In this post, Warfare for Writers 3 - Don'ts!, Timons Esaias debunks things that don't happen in the real world and shouldn't happen in your books.???????????????????????????????????????????????????????????????????

You cannot pour gunpowder along the ground to use as a slow fuse. I know you've seen it in the movies and on television, but if you pour a trail of gunpowder for a hundred feet and put a match to it, you'll have about two seconds before it all burns.

One cannot close the eyes on a corpse simply by pushing them closed. They go back to whichever way they want to be. They used to put heavy gold coins on eyelids to keep them in place, now we just sew them closed (generally after removing the eyeball). Most readers don't know this, so you can get away with it, but if my wife finds out you've screwed this up she may come hurt you. And she's a physician, so she knows how.

Speaking of medical things, unless you're describing magical creatures or superheroes, resist the urge to knock characters out by blows to the head and then have them regain consciousness with no aftereffects. The typical result of such a blow is nausea, vomiting, dizziness, headache, vision problems, stability problems, and the utter inability to swing a battle-ax with any authority.

There have been, in history, a number of short swords that were made to be drawn over the shoulder, usually by people who fought on horseback. These swords have only one edge, so you don't cut off your ear or slit your own throat; and they are very short, because you simply can't draw a long sword from your back. Now you will see, in the literature, swords called "back swords," and you'll think these are the ones you draw from your back. No, they are usually swords you wear on your back while riding around the countryside, but then hang from your waist if you actually get into a battle.

Don't have people drawing katanas or longswords over their shoulders, or I'll have to come hurt you.

Please avoid another favorite Hollywood bullpuckey device, which is the baton-twirling change of grip on a sword. It looks way cool, but it's the stupidest move on the planet. All somebody has to do is touch that sword while you're not holding it, and presto, you're unarmed. Oh, by the way, that's when they can hit you, too.

Now folks have reversed grip on swords and daggers all through history, it's a common and useful move, but it's almost always done by gripping the blade in your off hand, and then reversing. Folks gripped their own blades a lot, especially when wearing leather or armored gloves. I bet you do it in the kitchen, sometimes, when cutting with a large knife. You can get really wicked action on a sword by holding it in front of you like staff, and suddenly sweeping right or left, with the blade out. You can roll an opponent off your blade and club him with the grip, or go the other way and roll him off, and sweep the point into him, with your arm right on it. If you're quick, you can trap his shield arm.

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Way of the Warrior: Conduct

Art Work by Eric Guerrero
Art Work by Eric Guerrero

Interesting fact: The longest bronze-age sword measured out at seventeen inches. Longer swords used on foot left the  warrior open to attack in close quarters.  DC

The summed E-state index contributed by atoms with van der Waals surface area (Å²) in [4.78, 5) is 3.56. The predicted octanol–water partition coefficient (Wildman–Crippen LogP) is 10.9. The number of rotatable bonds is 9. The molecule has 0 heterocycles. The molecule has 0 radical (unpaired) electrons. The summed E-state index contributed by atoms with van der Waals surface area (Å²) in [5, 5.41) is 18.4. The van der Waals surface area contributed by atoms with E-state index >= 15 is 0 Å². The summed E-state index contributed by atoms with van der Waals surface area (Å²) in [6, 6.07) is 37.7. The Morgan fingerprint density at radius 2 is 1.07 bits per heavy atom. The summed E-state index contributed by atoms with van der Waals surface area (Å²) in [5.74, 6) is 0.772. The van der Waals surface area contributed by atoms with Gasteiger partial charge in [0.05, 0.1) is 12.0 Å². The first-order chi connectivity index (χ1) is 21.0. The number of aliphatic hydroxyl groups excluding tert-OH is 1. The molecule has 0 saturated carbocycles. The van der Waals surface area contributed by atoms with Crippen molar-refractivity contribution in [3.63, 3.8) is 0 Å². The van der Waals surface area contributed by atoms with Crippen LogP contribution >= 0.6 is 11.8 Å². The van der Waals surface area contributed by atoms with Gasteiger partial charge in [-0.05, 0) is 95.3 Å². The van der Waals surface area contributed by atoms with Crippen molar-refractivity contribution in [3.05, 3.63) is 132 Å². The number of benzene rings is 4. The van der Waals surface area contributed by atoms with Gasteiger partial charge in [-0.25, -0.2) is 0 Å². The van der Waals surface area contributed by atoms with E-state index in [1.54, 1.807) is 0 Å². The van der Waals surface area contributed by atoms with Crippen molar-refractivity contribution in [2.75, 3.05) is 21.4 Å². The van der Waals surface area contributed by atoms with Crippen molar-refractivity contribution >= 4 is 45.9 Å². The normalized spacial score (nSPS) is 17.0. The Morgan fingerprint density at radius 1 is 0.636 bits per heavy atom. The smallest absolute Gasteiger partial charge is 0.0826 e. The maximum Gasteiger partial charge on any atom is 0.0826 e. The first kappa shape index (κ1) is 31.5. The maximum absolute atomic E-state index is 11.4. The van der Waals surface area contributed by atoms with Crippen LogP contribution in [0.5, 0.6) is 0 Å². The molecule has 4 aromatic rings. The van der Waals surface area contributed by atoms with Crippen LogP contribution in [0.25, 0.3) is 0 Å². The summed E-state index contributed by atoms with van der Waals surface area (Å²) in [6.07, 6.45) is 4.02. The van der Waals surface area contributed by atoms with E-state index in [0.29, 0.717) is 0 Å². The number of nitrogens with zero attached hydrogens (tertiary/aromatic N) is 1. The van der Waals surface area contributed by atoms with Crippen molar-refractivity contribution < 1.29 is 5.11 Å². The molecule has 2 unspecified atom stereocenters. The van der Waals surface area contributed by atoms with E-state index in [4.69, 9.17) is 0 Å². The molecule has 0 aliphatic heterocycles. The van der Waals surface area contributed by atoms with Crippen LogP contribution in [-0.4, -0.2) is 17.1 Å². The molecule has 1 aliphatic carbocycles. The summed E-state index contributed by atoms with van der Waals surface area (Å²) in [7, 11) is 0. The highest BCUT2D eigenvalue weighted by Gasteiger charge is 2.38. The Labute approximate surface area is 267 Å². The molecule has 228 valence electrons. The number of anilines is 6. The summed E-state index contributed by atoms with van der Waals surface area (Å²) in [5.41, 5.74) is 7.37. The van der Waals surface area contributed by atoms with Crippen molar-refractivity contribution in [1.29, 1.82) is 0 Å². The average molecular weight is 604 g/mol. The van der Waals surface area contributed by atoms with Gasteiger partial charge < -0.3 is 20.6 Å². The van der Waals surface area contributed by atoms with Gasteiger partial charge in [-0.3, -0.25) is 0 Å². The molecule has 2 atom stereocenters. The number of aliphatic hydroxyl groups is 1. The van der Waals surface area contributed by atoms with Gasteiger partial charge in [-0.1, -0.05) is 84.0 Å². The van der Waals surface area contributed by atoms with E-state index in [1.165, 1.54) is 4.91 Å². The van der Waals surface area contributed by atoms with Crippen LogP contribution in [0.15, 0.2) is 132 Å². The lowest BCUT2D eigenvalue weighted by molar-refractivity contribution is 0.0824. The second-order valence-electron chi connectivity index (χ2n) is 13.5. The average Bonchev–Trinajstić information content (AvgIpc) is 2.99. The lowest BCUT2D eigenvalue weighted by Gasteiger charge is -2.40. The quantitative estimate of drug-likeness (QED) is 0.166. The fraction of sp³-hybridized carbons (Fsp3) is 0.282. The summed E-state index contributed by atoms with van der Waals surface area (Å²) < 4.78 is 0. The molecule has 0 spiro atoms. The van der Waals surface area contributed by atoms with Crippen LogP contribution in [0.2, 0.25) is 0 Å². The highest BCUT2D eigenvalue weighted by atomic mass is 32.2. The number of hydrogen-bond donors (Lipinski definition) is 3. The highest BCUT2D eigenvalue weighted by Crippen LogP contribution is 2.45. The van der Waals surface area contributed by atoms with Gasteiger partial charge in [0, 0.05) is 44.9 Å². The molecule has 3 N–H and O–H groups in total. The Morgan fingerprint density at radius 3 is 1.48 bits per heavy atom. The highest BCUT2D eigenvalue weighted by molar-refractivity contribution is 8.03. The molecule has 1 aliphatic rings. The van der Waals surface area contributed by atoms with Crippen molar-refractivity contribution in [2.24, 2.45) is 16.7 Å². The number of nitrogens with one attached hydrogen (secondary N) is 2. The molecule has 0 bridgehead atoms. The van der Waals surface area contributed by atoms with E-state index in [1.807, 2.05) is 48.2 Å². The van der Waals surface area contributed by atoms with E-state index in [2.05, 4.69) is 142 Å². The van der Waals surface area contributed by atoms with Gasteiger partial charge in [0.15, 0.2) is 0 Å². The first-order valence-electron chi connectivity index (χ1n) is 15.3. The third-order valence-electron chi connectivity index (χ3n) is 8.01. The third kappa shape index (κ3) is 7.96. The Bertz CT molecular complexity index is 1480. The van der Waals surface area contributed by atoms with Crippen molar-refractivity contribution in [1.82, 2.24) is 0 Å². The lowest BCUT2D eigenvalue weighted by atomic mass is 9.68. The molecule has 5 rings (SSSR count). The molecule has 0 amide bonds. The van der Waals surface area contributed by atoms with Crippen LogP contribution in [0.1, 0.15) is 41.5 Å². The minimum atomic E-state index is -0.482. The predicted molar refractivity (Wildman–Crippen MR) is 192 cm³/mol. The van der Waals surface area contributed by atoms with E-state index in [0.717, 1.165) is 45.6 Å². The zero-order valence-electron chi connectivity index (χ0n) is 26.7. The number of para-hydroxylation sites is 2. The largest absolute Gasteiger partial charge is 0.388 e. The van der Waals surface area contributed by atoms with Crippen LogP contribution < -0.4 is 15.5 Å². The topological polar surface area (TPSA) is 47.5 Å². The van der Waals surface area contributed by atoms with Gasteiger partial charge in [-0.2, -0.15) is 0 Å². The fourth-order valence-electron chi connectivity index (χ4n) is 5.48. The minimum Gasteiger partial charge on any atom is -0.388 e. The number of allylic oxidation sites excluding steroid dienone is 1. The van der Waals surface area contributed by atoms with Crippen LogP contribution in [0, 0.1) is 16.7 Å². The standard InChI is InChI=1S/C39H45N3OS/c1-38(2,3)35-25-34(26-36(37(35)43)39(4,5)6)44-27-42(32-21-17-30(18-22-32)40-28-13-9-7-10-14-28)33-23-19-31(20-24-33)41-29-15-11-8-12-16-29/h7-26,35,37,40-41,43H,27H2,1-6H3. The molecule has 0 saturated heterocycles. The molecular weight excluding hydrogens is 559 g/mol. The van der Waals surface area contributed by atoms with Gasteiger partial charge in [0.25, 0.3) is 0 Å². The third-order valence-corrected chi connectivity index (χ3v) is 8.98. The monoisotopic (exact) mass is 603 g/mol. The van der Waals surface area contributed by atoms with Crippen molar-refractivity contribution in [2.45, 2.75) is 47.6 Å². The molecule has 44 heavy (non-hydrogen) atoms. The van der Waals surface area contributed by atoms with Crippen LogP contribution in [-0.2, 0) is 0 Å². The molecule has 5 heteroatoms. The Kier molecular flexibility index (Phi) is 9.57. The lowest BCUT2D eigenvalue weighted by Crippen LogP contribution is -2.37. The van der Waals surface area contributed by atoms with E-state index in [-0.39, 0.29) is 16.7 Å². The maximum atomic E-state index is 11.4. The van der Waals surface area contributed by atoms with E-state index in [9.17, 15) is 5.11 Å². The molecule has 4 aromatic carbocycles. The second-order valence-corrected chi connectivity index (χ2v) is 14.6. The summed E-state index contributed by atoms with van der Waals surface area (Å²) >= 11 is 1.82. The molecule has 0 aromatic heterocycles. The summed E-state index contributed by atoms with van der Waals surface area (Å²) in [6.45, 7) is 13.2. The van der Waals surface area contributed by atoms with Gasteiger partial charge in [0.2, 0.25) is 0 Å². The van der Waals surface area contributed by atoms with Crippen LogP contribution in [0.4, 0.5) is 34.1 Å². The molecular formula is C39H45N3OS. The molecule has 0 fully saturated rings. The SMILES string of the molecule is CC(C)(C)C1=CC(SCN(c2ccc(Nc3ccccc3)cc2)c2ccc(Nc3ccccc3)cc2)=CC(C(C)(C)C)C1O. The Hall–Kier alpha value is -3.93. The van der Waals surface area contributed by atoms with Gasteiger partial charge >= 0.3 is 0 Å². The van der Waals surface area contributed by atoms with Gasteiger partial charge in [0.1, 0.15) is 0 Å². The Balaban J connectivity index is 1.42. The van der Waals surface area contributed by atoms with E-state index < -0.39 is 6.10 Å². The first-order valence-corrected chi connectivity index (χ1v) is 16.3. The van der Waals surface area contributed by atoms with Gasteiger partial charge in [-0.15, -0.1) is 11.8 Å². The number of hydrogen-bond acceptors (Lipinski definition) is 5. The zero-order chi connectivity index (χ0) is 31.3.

Way of the Warrior
: Code of Conduct  (Author Unknown)

Way of the Warrior: Content - If these sound like the Boy Scout Rules of Conduct, you wouldn't be far wrong. If the warrior in your novel has no flaws, he or she wouldn't be very interesting. Bring depth to your character by giving the warrior failings to overcome. While the warrior may strive to improve, he or she may not. DC

HONESTY AND JUSTICE

Be acutely honest throughout your dealings with all people. Believe in justice, not from other people, but from yourself. To the true Warrior, there are no shades of gray in the question of honesty and justice. There is only right and wrong.

POLITE COURTESY

A Warrior has no reason to be cruel. They do not need to prove their strength. A Warrior is courteous even to his enemies. Without this outward show of respect, we are nothing more than animals.

HEROIC COURAGE

Rise up above the masses of people who are afraid to act. Hiding like a turtle in a shell is not living at all. A Warrior must have heroic courage. It is absolutely risky, It is dangerous. It is living life completely, fully, and wonderfully. Heroic courage is not blind; it is intelligent and strong.

HONOR

A true Warrior has only one judge of honor, and this is himself. Decisions you make and how these decisions are carried out are a reflection of whom you truly are. You cannot hide from yourself.

COMPASSION

Through intense training the Warrior becomes quick and strong. He is not as other men. He develops a power that must be used for the good of all. He has compassion. He helps his fellow man at every opportunity. If an opportunity does not arise, he goes out of his way to find one.

COMPLETE SINCERITY

When a Warrior has said he will perform an action, it is as good as done. Nothing will stop him from completing what he has said he will do. He does not have to "give his word." He does not have to "promise."

DUTY AND LOYALTY

For the Warrior, having done some "thing" or said some "thing," he knows he owns that "thing." He is responsible for it, and all the consequences that follow. A Warrior is immensely loyal to those in his care; to those he is responsible for, he remains fiercely true.

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Cover Artists Series - 1

Cover Artists Series - 1

I've often seen posts on various social media asking for advice on getting a book cover done. I will showcase artists who will produce a cover for up to $700.00, as this artist will do. Some artist charge less. The main purpose of these posts is to show artists' work in different price ranges so the writer might make an informed decision on what is available to them within their budget.